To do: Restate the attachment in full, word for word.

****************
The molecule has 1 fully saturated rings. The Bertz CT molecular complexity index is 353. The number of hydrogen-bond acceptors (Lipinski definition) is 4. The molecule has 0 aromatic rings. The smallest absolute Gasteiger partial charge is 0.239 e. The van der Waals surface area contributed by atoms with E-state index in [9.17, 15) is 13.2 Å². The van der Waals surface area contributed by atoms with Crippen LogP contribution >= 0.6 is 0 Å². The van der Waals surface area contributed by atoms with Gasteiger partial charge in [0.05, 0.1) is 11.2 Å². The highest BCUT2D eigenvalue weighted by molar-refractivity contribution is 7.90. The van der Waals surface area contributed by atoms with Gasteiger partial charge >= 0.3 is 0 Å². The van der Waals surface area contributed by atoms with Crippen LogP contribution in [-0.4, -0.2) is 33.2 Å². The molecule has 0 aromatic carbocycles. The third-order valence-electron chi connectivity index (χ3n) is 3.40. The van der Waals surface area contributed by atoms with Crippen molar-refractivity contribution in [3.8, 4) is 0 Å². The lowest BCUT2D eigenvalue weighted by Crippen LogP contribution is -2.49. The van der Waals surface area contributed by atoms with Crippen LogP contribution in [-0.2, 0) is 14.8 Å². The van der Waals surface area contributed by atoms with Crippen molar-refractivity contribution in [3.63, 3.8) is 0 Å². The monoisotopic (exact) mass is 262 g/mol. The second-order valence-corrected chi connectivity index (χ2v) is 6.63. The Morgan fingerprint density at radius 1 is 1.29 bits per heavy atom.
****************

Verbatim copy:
The molecule has 1 fully saturated rings. The Bertz CT molecular complexity index is 353. The number of hydrogen-bond acceptors (Lipinski definition) is 4. The molecule has 0 aromatic rings. The smallest absolute Gasteiger partial charge is 0.239 e. The van der Waals surface area contributed by atoms with E-state index in [9.17, 15) is 13.2 Å². The van der Waals surface area contributed by atoms with Crippen LogP contribution >= 0.6 is 0 Å². The van der Waals surface area contributed by atoms with Gasteiger partial charge in [0.05, 0.1) is 11.2 Å². The highest BCUT2D eigenvalue weighted by molar-refractivity contribution is 7.90. The van der Waals surface area contributed by atoms with Gasteiger partial charge >= 0.3 is 0 Å². The van der Waals surface area contributed by atoms with Crippen LogP contribution in [-0.4, -0.2) is 33.2 Å². The molecule has 0 aromatic carbocycles. The third-order valence-electron chi connectivity index (χ3n) is 3.40. The van der Waals surface area contributed by atoms with Crippen molar-refractivity contribution in [3.8, 4) is 0 Å². The lowest BCUT2D eigenvalue weighted by Crippen LogP contribution is -2.49. The van der Waals surface area contributed by atoms with Crippen LogP contribution in [-0.2, 0) is 14.8 Å². The van der Waals surface area contributed by atoms with Crippen molar-refractivity contribution in [3.63, 3.8) is 0 Å². The monoisotopic (exact) mass is 262 g/mol. The second-order valence-corrected chi connectivity index (χ2v) is 6.63. The Morgan fingerprint density at radius 1 is 1.29 bits per heavy atom.